Mobile device overuse to cause wave of “text neck” disorders with serious neck and back pain consequences
02/17/2019 / By Rhonda Johansson / Comments
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Mobile device overuse to cause wave of “text neck” disorders with serious neck and back pain consequences

“Will an 8-year old need surgery at age 28?”

According to co-author of a report studying the number of disk hernias and alignment problems among the young, Dr. Todd Lanman, the probability is likely. Spine surgeons are noting a dramatic increase in young patients with neck and upper back pain, most likely resulting from poor posture imposed from prolonged smartphone use. Labelled as “text neck,” this modern-day ailment is giving children the bodies of older people.

“In an X-ray, the neck typically curves backward, and what we’re seeing is that the curve is being reversed as people look down at their phones for hours each day,” Dr. Lanman said in an article on Daily Mail. “The real concern is that we don’t know what this means down the road for kids today who use phones all day. By the time patients get to me, they’re already in bad pain and have disc issues.”

In another study, published in Surgical Technology International, researchers determined other physiological burdens “text neck” may cause. The authors found that people hold their necks at around 45 degrees when they look down at their phones. This worsens when a person sits. Researchers calculated that the head weighs around 10 to 12 pounds while in a neutral position looking forward. At a 15-degree flex, the head weighs around 27 pounds. The stress on the spine increases with each degree of flex. Thus, at an average 45-degree angle when browsing, the head can weigh 49 pounds. That’s like carrying a small bale of hay around by the neck for hours at a time!


Researchers of this study estimate that smartphone users spend an average of two to four hours a day hunched over, looking at their phones. That equals to 700-1,400 hours per year people are stressing their spines. This applies to the average adult though. Adolescents tend to spend more. Authors of the study say that it is conceivable that pubescent children spend an additional 5,000 hours in this position. (Related: Heavy Backpacks Can Injure A Child’s Spine (press release).)

Dr. Steven Shoshany, a chiropractic healthcare specialist, released a cautionary report on that children need to be more careful about their spine health, particularly with “text neck.” He suggested young adults see a physician immediately if they start to exhibit any of the following symptoms:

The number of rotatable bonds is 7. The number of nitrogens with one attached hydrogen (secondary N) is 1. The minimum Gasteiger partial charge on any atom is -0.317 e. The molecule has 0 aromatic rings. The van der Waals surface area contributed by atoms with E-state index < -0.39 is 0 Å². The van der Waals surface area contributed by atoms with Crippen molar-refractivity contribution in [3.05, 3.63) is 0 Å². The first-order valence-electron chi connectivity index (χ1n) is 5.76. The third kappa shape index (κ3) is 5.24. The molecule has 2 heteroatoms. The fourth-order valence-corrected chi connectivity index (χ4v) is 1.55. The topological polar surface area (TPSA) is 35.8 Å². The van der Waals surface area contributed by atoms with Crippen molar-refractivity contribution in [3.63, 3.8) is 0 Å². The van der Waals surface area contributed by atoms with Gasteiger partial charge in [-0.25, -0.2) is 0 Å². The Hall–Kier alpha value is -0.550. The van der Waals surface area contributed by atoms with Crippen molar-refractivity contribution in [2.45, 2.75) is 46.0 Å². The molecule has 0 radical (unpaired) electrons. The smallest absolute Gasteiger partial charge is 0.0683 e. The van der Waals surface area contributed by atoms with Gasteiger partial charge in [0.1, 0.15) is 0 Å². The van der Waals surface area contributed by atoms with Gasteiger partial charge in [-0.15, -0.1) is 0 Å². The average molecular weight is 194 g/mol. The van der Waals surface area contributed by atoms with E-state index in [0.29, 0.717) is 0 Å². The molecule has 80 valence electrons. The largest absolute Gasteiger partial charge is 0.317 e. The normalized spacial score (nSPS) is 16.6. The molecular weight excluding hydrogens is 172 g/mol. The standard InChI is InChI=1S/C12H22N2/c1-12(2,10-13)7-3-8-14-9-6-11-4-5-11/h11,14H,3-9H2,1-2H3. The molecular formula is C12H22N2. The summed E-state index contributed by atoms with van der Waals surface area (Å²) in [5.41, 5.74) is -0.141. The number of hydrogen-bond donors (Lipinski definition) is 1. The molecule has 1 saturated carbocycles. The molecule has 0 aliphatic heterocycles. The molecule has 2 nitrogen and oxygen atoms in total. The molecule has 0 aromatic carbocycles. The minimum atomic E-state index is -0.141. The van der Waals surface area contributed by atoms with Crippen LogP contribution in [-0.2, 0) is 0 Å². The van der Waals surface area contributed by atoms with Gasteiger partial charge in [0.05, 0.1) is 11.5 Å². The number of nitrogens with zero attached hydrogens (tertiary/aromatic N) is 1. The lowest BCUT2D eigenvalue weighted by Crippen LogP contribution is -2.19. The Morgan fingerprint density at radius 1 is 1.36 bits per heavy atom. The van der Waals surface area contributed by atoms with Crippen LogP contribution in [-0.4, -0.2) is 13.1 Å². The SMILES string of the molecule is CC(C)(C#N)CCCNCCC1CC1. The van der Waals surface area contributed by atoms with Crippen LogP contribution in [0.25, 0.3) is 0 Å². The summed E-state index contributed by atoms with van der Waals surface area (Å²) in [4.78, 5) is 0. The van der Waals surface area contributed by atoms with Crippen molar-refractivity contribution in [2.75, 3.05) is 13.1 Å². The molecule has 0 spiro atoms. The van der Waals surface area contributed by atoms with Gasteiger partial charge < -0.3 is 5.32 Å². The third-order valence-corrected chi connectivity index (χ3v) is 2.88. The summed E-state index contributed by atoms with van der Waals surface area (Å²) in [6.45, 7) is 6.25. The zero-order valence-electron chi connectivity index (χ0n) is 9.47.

• Upper back pain which can be either chronic, nagging pain or sharp, severe muscle spasms,
  • Shoulder pain and tightness,
  • Difficulties radiating your arm and hand, and
  • Neck soreness.

“Back” to basics

Thankfully, the condition is largely preventable. Spine experts suggest holding cell phones at eye level as much as possible. This holds true for all screens so laptops and tablets should be raised to eye level so you don’t have to bend. Dr. Lanman suggests using two hands and two thumbs to text to create an even more symmetrical and comfortable position for the spine.

However, Gwanseob Shin of the Ulsan National Institute of Science and Technology Ergonomics Lab in South Korea noted, “’It is difficult to recommend a proper posture for smartphone users. If we raise the phone to eye level to avoid the look-down posture, it will add new concerns for the shoulder due to the elevated arm posture. A more practical recommendation would be frequent rest breaks or some physical exercise that can strengthen the neck and shoulder muscles.”

There are also apps that sound alarms when their users use their phones for too long.

The key, doctors emphasized, is constant vigilance. Adults need to catch themselves when they start to slouch or if they’ve been using their phones for more than a few hours.

Read more ways to prevent “text neck” and back pain problems by reading

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